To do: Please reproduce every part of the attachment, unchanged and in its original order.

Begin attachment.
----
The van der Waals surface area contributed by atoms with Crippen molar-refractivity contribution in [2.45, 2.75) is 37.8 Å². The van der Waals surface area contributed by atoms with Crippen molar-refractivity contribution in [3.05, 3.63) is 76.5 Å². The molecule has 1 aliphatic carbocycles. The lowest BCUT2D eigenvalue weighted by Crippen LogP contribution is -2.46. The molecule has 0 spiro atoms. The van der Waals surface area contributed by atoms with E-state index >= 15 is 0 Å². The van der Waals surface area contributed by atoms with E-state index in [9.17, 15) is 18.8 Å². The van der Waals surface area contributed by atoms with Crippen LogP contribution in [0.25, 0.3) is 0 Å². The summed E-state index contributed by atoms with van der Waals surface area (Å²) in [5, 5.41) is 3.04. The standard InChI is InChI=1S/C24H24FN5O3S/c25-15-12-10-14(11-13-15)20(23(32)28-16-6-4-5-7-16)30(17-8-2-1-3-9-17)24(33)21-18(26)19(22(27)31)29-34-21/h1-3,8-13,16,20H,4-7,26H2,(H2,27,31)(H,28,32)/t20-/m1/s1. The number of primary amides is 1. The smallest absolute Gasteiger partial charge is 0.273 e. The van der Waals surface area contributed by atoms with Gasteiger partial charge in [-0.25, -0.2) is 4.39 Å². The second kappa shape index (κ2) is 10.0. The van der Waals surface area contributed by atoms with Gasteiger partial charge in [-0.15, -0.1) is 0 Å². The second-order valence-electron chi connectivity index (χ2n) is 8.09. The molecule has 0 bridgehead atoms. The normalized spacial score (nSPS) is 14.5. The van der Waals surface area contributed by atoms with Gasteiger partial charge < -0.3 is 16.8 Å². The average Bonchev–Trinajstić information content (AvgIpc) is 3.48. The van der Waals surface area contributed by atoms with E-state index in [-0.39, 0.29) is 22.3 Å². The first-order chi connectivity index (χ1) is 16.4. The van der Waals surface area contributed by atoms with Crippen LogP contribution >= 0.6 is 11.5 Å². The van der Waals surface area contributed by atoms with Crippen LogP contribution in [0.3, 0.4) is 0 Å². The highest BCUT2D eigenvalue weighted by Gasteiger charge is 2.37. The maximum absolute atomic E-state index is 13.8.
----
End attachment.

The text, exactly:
The van der Waals surface area contributed by atoms with Crippen molar-refractivity contribution in [2.45, 2.75) is 37.8 Å². The van der Waals surface area contributed by atoms with Crippen molar-refractivity contribution in [3.05, 3.63) is 76.5 Å². The molecule has 1 aliphatic carbocycles. The lowest BCUT2D eigenvalue weighted by Crippen LogP contribution is -2.46. The molecule has 0 spiro atoms. The van der Waals surface area contributed by atoms with E-state index >= 15 is 0 Å². The van der Waals surface area contributed by atoms with E-state index in [9.17, 15) is 18.8 Å². The van der Waals surface area contributed by atoms with Crippen LogP contribution in [0.25, 0.3) is 0 Å². The summed E-state index contributed by atoms with van der Waals surface area (Å²) in [5, 5.41) is 3.04. The standard InChI is InChI=1S/C24H24FN5O3S/c25-15-12-10-14(11-13-15)20(23(32)28-16-6-4-5-7-16)30(17-8-2-1-3-9-17)24(33)21-18(26)19(22(27)31)29-34-21/h1-3,8-13,16,20H,4-7,26H2,(H2,27,31)(H,28,32)/t20-/m1/s1. The number of primary amides is 1. The smallest absolute Gasteiger partial charge is 0.273 e. The van der Waals surface area contributed by atoms with Gasteiger partial charge in [-0.25, -0.2) is 4.39 Å². The second kappa shape index (κ2) is 10.0. The van der Waals surface area contributed by atoms with Gasteiger partial charge in [-0.15, -0.1) is 0 Å². The second-order valence-electron chi connectivity index (χ2n) is 8.09. The molecule has 0 bridgehead atoms. The normalized spacial score (nSPS) is 14.5. The van der Waals surface area contributed by atoms with Gasteiger partial charge < -0.3 is 16.8 Å². The average Bonchev–Trinajstić information content (AvgIpc) is 3.48. The van der Waals surface area contributed by atoms with E-state index in [-0.39, 0.29) is 22.3 Å². The first-order chi connectivity index (χ1) is 16.4. The van der Waals surface area contributed by atoms with Crippen LogP contribution >= 0.6 is 11.5 Å². The van der Waals surface area contributed by atoms with Crippen LogP contribution in [0.3, 0.4) is 0 Å². The highest BCUT2D eigenvalue weighted by Gasteiger charge is 2.37. The maximum absolute atomic E-state index is 13.8.